Area Forecast Discussion
Issued by NWS Detroit/Pontiac, MI

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FXUS63 KDTX 100228

Area Forecast Discussion
National Weather Service Detroit/Pontiac MI
928 PM EST Fri Dec 9 2016


Lake Michigan thermally induced troughing is sharpening due to
differential nocturnal cooling along the southern shadow of the
lake plume. Surface winds have responded by backing to the
southwest from South Bend to Battle Creek. Latest radar returns
reflect this near surface flow reorientation, as band curvature is
increasing and taking on more of a west to east trajectory over
mid-Michigan. Expect the near surface convergence / frontogenetic
region to setup along Interstate-94 through midnight into the
overnight hours then slowly shift north toward daybreak. The snow
showers will remain on the light side, but will still be capable
of dropping a tenth or two in short amount of time.


Issued at 617 PM EST Fri Dec 9 2016


Breakaway lake-effect convective elements continue to be the main
aviation forecast concern. Visibilities have been dropping down to
near 1/2SM in core of each snow shower, but time persistence is very
short. The forecast advertises improving conditions this evening as
the lake-effect regains some organization over West Michigan. Expect
a more concentrated region of snow showers to once again stream east
overnight into Saturday Morning across the metro Detroit terminals.
The forcing for the snow showers should continue to drift north and
affect Flint by midday - while weakening and becoming more scattered
with time.

FOR DTW...periodic ceilings around 3.5kft should persist with
pockets lower in the vicinity of snow showers. Better chances for
snow showers will be after 07z and should continue into the post
daylight hours of Sunday. Brief reductions in visibility below 1SM
can be expected in the heart of each snow shower - otherwise
unrestricted conditions.

//DTW Threshold Probabilities...

* Moderate for ceilings below 5000 feet through this evening, then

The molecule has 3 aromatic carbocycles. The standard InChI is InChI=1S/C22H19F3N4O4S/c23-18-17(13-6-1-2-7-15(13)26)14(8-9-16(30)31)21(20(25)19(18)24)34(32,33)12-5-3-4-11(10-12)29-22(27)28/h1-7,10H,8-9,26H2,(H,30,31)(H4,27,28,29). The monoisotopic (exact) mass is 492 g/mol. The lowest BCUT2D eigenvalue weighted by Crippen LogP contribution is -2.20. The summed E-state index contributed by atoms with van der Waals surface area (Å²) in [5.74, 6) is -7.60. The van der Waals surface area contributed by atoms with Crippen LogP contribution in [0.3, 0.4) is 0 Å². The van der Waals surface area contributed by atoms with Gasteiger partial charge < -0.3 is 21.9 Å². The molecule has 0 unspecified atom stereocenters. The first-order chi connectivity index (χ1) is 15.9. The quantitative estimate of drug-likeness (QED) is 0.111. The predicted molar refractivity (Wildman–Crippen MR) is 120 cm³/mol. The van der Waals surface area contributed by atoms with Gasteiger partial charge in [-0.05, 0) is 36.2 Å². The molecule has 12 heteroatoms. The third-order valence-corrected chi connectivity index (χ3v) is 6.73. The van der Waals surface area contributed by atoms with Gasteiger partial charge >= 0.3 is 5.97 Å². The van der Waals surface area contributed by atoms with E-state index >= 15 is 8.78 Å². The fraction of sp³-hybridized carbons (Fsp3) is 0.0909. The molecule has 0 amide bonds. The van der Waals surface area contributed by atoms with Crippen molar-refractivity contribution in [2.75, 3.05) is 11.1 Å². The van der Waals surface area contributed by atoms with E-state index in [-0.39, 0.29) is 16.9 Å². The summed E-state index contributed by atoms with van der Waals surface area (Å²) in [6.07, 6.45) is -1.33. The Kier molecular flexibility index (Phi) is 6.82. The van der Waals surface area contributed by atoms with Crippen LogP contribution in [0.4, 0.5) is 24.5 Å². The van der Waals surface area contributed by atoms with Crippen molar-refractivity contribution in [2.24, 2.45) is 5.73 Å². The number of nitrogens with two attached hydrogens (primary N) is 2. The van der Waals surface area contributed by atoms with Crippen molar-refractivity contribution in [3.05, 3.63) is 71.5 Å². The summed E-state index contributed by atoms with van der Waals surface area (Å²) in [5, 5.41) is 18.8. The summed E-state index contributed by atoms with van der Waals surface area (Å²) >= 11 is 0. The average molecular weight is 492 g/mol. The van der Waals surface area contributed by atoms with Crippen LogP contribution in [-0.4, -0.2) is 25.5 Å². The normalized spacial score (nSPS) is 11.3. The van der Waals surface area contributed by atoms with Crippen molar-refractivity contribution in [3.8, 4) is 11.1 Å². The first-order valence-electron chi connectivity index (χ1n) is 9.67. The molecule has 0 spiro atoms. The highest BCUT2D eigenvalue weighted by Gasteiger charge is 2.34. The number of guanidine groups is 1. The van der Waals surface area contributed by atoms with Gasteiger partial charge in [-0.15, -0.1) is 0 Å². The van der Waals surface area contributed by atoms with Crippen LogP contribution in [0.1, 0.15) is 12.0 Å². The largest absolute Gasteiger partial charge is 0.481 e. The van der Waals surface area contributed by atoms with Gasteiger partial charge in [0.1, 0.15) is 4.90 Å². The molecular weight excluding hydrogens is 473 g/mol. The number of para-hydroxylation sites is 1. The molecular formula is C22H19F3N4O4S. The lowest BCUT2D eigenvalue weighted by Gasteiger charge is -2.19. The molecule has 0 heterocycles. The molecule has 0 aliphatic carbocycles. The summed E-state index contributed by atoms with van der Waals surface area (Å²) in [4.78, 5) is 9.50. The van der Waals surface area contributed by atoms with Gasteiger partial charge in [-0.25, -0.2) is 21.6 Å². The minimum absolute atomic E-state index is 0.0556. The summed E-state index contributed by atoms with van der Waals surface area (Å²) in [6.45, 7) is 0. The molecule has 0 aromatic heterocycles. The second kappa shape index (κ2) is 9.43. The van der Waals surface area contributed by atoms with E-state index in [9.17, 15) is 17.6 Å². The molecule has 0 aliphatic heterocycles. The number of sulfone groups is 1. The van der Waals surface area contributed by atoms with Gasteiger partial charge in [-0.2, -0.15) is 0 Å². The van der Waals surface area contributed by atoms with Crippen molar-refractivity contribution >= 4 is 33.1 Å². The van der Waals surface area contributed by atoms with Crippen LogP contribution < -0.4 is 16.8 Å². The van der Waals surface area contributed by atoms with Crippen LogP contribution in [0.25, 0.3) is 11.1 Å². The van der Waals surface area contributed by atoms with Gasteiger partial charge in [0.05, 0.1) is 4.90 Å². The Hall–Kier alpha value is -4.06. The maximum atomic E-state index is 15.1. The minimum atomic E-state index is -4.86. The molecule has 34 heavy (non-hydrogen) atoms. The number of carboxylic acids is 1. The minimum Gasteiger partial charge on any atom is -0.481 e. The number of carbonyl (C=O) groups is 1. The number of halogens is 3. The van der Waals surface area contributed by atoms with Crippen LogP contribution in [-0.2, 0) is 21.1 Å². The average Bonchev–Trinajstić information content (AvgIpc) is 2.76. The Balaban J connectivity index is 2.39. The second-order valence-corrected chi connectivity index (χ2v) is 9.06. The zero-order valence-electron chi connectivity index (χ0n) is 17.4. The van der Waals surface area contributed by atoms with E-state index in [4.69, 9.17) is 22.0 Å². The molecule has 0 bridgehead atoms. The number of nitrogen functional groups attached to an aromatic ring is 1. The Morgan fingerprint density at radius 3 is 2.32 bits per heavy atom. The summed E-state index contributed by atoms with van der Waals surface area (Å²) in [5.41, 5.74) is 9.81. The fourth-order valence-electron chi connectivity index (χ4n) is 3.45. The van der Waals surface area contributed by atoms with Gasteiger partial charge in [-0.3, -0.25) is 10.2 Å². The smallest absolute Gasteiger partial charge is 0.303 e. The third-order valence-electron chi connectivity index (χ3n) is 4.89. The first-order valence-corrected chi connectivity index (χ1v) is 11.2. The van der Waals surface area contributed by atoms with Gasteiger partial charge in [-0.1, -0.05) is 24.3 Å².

High tonight.

* High for snow as precipitation type.

Issued at 355 PM EST Fri Dec 9 2016


In the near term, cellular lake effect snow showers are expected to
dissipate over SE Michigan with the loss of diurnal heating.
However, continued WNW flow over the moderately unstable lake will
ensure LES remains active on the west side of the state. A weak
upper wave embedded in cyclonic flow aloft will help deepen the
nocturnal convective layer such that snow showers may extend east
again overnight. Primary focus for convergence given existing flow
regime will be around the I-94 corridor. Accumulations left at a
minimum for now pending observational evidence of organized banding.

LES continues into Saturday with a stronger wave progged by the
suite of models to pivot across the area during the first half of
the day. Boundary layer flow backing to westerly will force the
convergent corridor to focus north of 8 mile. Strong signal exists
in the NAM12/ARW/NMM for organized banding and see no reason to
argue given favorable thermodynamic profiles and fetch off the lake.
Coverage during the afternoon is expected to wane as flow further
backs to SW in advance of low pressure approaching from the west.
Nonetheless, could envision a narrow band of light accumulation of
at least an inch in Livingston County and the northern suburbs prior
to 21z.

Attention then turns to winter storm late Saturday night into Sunday
night. Strong consensus exists in a pop sense, warranting an
increase to 90 to 100 pops area wide. NWP struggles with regard to
lead energy have largely been resolved as GFS/NAM/GEM trended toward